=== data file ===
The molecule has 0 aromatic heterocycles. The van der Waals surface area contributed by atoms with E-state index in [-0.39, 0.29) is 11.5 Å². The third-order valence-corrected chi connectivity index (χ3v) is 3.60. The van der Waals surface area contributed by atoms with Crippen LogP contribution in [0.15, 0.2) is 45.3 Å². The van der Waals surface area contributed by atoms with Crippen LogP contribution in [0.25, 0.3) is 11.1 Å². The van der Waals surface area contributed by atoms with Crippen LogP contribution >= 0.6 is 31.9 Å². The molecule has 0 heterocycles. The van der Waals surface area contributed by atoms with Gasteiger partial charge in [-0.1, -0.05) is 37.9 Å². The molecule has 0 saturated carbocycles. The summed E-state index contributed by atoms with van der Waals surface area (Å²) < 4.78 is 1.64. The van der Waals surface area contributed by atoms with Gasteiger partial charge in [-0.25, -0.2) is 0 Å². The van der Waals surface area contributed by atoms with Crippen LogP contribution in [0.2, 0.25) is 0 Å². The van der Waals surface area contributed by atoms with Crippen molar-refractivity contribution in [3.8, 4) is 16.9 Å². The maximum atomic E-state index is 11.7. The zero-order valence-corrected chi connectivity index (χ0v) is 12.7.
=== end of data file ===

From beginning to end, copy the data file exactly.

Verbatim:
The molecule has 0 aromatic heterocycles. The van der Waals surface area contributed by atoms with E-state index in [-0.39, 0.29) is 11.5 Å². The third-order valence-corrected chi connectivity index (χ3v) is 3.60. The van der Waals surface area contributed by atoms with Crippen LogP contribution in [0.15, 0.2) is 45.3 Å². The van der Waals surface area contributed by atoms with Crippen LogP contribution in [0.25, 0.3) is 11.1 Å². The van der Waals surface area contributed by atoms with Crippen LogP contribution >= 0.6 is 31.9 Å². The molecule has 0 heterocycles. The van der Waals surface area contributed by atoms with Gasteiger partial charge in [-0.1, -0.05) is 37.9 Å². The molecule has 0 saturated carbocycles. The summed E-state index contributed by atoms with van der Waals surface area (Å²) < 4.78 is 1.64. The van der Waals surface area contributed by atoms with Gasteiger partial charge in [-0.25, -0.2) is 0 Å². The van der Waals surface area contributed by atoms with Crippen LogP contribution in [0.2, 0.25) is 0 Å². The van der Waals surface area contributed by atoms with Crippen molar-refractivity contribution in [3.8, 4) is 16.9 Å². The maximum atomic E-state index is 11.7. The zero-order valence-corrected chi connectivity index (χ0v) is 12.7.